Kremlin critic Navalny links Medvedev to property empire

Russian opposition leader and anti-corruption blogger Alexei Navalny, pictured in 2016

Russian opposition politician Alexei Navalny on Thursday accused Prime Minister Dmitry Medvedev of controlling a property empire including mansions, yachts and vineyards financed by oligarchs through a network of shadowy non-profit organisations.

Medvedev, a lawyer from Saint Petersburg, served as president from 2008 to 2012 while Vladimir Putin served as premier between presidential terms.

Initially seen as a liberal-leaning reformer, Medvedev has made little public impact since he headed the government, although he heads the ruling United Russia party.

Navalny came to fame at mass protest rallies against Putin's 2012 return to the Kremlin. He heads a team of corruption busters that has released damaging revelations on top officials.

While Medvedev is widely seen as a harmless figure who frequently dozes off and loves gadgets, Navalny insists this is an illusion.

"Medvedev can steal so much and so openly because Putin does the same, only on a bigger scale," he wrote, presenting his team's online report.

Medvedev "practically openly created a corrupt network of charitable foundations through which he receives bribes from oligarchs and frantically builds himself palaces and vacation homes across the whole country," the report alleges.

Medvedev's spokeswoman dismissed the allegations as promotion for Navalny's vaunted presidential bid.

"Navalny's material is clearly electioneering in nature," Natalya Timakova told RIA Novosti state news agency.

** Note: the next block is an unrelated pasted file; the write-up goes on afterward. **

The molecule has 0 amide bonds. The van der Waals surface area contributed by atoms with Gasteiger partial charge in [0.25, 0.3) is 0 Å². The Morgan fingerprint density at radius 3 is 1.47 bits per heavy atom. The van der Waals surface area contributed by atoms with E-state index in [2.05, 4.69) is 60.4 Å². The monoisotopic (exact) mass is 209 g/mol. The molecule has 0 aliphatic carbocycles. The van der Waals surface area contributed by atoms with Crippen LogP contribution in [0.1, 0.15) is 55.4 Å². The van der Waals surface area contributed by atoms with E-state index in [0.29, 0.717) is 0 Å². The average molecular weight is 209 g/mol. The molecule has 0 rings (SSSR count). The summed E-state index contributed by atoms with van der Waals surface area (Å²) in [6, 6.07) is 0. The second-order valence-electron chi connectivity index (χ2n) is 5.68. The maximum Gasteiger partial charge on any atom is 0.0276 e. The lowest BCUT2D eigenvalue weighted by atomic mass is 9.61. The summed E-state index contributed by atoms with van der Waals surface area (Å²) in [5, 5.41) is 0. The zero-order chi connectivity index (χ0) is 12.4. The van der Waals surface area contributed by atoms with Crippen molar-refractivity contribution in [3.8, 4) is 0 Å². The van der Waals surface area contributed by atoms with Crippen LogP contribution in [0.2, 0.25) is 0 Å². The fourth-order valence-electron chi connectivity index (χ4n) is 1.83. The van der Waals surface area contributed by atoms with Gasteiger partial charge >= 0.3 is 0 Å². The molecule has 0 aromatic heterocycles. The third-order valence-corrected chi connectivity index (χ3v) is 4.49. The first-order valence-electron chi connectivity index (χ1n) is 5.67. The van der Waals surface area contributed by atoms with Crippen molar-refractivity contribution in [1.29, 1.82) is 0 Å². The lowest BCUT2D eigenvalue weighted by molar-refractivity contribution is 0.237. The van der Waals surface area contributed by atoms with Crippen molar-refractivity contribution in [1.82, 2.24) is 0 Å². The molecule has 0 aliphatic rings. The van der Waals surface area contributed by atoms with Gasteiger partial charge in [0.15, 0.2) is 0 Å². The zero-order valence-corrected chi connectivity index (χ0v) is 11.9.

"It's pointless to comment on the propagandistic attacks of an oppositional convict," she added.

Navalny has announced he wants to stand as a candidate for president against Putin in 2018 but faces legal hurdles.

He was re-convicted of fraud this year in a case involving a timber deal in the central Kirov region, and given a five-year suspended sentence.

The European Court of Human Rights had ruled his previous trial was unfair, but Russia responded by repeating the verdict word-for-word.

His anti-corruption foundation has made allegations of massive graft against Prosecutor-General Yury Chaika in a report viewed more than five million times.

The Medvedev investigation is the biggest yet, Navalny said.

The YouTube video had been viewed more than 140,000 times by Thursday afternoon.

The report alleges that Medvedev's former university classmates, friends and a relative manage the assets.

These include a luxury apartment block in Saint Petersburg with glass-walled lifts for cars so owners can view them in their living rooms.

"All this property was bought with oligarchs' bribes and state bank loans," the report says.

The property empire is "all serviced by a single centre. Financing is also centralised," the report alleges, saying apparently unconnected foundations have shared staff or linked Internet domains.

"The only element that unites all this into a system is Dmitry Medvedev," it concludes.